Career Change Over 40
Getting back into the workforce or changing careers after the age of 40 can be tricky, but there is a great deal you can do to improve your chances. Tips on how to make the most of your experience and skills and some ideas you may not have previously considered.
career change over 40,career change,self-employment,portfolio workers
As populations in the developed world are growing older and many countries are experiencing a crisis in the pension system, we are facing the prospect of having to work past the usual retirement age. Yet, at the same time, older people are not always welcomed back into the work force. Many also have difficulty finding a new job if they have an unbroken track record and are simply looking for a change in career after the age of 40.
There are a number of steps you can take to maximize your chances of getting a job, despite negative views regarding age on the part of some employers.
When writing your CV or rsum, be sure to target it for the job in question. You can do this by highlighting all the skills and experience which are needed for the job and then proving that you have got them.
It is not necessary to put personal information on your CV in many countries it is illegal to ask about age and this will also become law in the UK in October of this year. You should either leave out your date of birth completely or put it at the end. Do not mention your marital status or the number of children you have or their ages. This is not relevant to the job!
The fact that you are older means that you have valuable experience in many areas and you need to make good use of this in your application. Don’t worry if you are returning to work after bringing up children soft skills, such as communication, time management and the ability to meet deadlines are crucial in the workplace today and all of those will be skills you have developed as a parent. So take a good look at all the skills you have acquired both at work and in other areas of life and make a list. You’ll be surprised to see how many you have and how many of them are transferable.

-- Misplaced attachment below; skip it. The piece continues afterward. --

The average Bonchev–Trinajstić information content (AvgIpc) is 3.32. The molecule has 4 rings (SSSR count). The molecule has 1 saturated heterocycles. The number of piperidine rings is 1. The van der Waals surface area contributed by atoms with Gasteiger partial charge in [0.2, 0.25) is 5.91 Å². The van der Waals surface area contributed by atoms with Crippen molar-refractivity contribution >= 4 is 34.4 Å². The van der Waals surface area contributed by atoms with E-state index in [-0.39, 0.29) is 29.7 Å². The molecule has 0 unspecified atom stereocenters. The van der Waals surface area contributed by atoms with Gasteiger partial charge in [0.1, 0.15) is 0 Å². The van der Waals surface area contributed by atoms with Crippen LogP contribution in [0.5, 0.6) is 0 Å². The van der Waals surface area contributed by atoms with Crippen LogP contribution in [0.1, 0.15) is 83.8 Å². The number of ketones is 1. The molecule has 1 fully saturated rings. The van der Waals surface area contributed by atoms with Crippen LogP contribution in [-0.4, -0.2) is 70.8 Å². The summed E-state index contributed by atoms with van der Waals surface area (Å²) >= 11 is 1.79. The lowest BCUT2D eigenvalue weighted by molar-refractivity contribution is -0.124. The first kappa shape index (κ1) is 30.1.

If you find your particular career favours youth, consider the possibility of self-employment. Could you use your existing skills as a freelance? If you aren’t up to date with computer packages, get your kids to teach you or find out about local classes, which are sometimes free. If there have been changes in your particular industry, look into refresher courses.
Many people make the mistake of assuming that they will get job satisfaction in one place, but this is the exception rather than the rule. So make a list of all the skills you’d like to use (or learn) at work and a list of the tasks which give you job satisfaction. Then consider the possibility of becoming a portfolio worker, that is, someone who has more than one occupation. You might, for example, work as a freelance in your existing career for two or three days a week and set up a small business doing something completely different during the rest of the week. Or you might write about, teach or run workshops in one of the skills you have developed. This doesn’t have to be work-related it could be a hobby you’ve been interested in for years, it could be an aspect of parenting or coping with a health issue. Look at everything you’ve done in your life so far and you’ll find that there are several areas in which you are an expert.
If you are prepared to look beyond the conventional 9-5 job, you will find that there are many opportunities open to you, regardless of your age.
Waller Jamison 2006